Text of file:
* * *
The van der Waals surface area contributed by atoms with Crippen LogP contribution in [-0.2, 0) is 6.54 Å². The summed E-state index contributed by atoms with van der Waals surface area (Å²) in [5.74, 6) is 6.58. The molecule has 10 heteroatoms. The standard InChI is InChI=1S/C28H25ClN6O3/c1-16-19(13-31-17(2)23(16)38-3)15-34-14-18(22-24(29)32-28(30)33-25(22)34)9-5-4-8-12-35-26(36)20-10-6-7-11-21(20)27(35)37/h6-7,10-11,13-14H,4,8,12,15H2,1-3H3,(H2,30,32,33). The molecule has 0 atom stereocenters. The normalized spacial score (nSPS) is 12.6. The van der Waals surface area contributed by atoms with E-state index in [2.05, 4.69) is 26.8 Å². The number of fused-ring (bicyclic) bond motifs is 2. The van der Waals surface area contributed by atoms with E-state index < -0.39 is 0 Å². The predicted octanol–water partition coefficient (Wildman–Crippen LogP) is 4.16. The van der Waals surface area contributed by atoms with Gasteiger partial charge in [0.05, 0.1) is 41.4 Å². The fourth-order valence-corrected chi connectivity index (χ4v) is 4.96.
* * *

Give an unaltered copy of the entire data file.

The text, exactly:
The van der Waals surface area contributed by atoms with Crippen LogP contribution in [-0.2, 0) is 6.54 Å². The summed E-state index contributed by atoms with van der Waals surface area (Å²) in [5.74, 6) is 6.58. The molecule has 10 heteroatoms. The standard InChI is InChI=1S/C28H25ClN6O3/c1-16-19(13-31-17(2)23(16)38-3)15-34-14-18(22-24(29)32-28(30)33-25(22)34)9-5-4-8-12-35-26(36)20-10-6-7-11-21(20)27(35)37/h6-7,10-11,13-14H,4,8,12,15H2,1-3H3,(H2,30,32,33). The molecule has 0 atom stereocenters. The normalized spacial score (nSPS) is 12.6. The van der Waals surface area contributed by atoms with E-state index in [2.05, 4.69) is 26.8 Å². The number of fused-ring (bicyclic) bond motifs is 2. The van der Waals surface area contributed by atoms with E-state index < -0.39 is 0 Å². The predicted octanol–water partition coefficient (Wildman–Crippen LogP) is 4.16. The van der Waals surface area contributed by atoms with Gasteiger partial charge in [0.05, 0.1) is 41.4 Å². The fourth-order valence-corrected chi connectivity index (χ4v) is 4.96.